Boating in Norway is a little different to anywhere I have paddled before… all the regular kayak runs are right beside roads (well in Telemark at least). There are established put-ins and take-outs but essentially one can just drive until they think the river is suitably scary enough and then paddle until they are too scarred.

Rolfy Bear's attempt at flight on the Gøyst

The first river we hit up was an upper section of the Austbygdi (note: upper doesn’t equal harder over here). As we all got changed Eden realised that he had managed to leave his helmet in Switzerland!!! “That’s a funny place to keep it… how are you going to kayak here?!?” Oh well looks like Rolf and I have a shuttle driver… and a spectator as Eden was able to stop and check out our form at almost every drop. All was good and finally we had paddled out first river in Norway… live is good (for those of us with helmets). The next day we sampled the delights of the Gøyst (pronounced like just but with g… Norwegian is an interesting language – the only thing I know for sure is that I’m saying it wrong!). It has some very cool slides on it which seem to make up the staple diet of paddling in Telemark. Slides and waterfalls… and so far we have been hiding form the latter.

Our guide Sam on the Home Run section of the Mår

Sam to the rescue… a friend of ours, Sam Hughes, who lives in Oslo saved Eden’s trip when he arrived in Telemark Saturday morning with a shiny new F&A helmet. You who think that Eden would be stoked but not so… Have you not heard that beggars can’t be choosers Eden? Lucky for Eden Sam also had a slightly used full face helmet that he could have. It’s pretty funny though, it makes Eden look like a German (and worst – a German who needs a full face helmet due to lack of paddling grace). Hahaha

The paparazzi our out in force today - Sam runs the smallest drop on Home Run

With Sam in town for the weekend he showed us some of the sweet drops in the area… either that or he tried to scare us, I’m not totally sure. On the Saturday we paddled the Gøyst again from a bit higher and then did a blue angle run (one after the other no stopping), although still not a fast as Sam would have liked. Apparently we weren’t meant to catch any eddies!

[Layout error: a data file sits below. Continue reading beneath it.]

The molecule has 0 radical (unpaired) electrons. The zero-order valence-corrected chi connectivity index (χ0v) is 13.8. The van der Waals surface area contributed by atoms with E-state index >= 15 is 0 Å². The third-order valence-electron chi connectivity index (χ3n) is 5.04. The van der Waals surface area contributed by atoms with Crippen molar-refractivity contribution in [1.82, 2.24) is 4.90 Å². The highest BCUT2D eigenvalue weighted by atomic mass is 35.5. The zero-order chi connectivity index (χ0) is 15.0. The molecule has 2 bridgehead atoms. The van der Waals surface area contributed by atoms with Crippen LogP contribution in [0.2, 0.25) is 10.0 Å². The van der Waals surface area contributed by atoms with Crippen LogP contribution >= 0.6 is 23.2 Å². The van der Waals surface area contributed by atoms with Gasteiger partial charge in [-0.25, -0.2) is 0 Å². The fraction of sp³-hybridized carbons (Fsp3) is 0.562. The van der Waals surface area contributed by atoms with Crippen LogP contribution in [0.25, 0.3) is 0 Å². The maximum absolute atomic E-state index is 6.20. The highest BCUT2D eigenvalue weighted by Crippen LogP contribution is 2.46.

Jono on the California section of the Austbygdi

On Sunday things got more interesting however. The day started early (not a problem in Norway you could paddle through the night… if you can even call it night) with a short section on the Mår called Home Run. Sam and some others we camped with had been talking it up the night before so Eden and I were a little wary but Rolf ‘the bear’ Kelly was ready to fire it up and he wasn’t disappointed. The run is only 500 meters long and has only seven drops with the average height of each drop being close to seven meters. Yeah I think Sam is trying to scare us but the kiwis were up for it and Rolfy Bear even had a grin on his face.

With the waterfalls dispensed with we headed for a big slide (just above a waterfall you can’t run without breaking yourself) and another even bigger waterfall, Spånemfossen, which is apparent ‘all good down the middle’. Sweet as

More from the Californian section

Well I’m still typing so all was well and we even found our favourite run to date. The Californian section of the Austbygdi which was more of a river than a waterfall-slide combination. Much closer to what we are use to in New Zealand - nice.

Spot the paddler!!!

Good times…

Saturday, 9 June 2007

Is That All For Us?!?

Rolf with his Aunty Grette Johanne and Uncle Arne

Rolf had told us that Norwegians were generous with his relatives being no exception and he could not have been more correct. After picking up him up from the train station we headed back to his Aunty Grette Johanne and Uncle Arne’s place just out of Oslo. We were instantly treated like one of the family and looked after better than either Eden or I could have hoped for.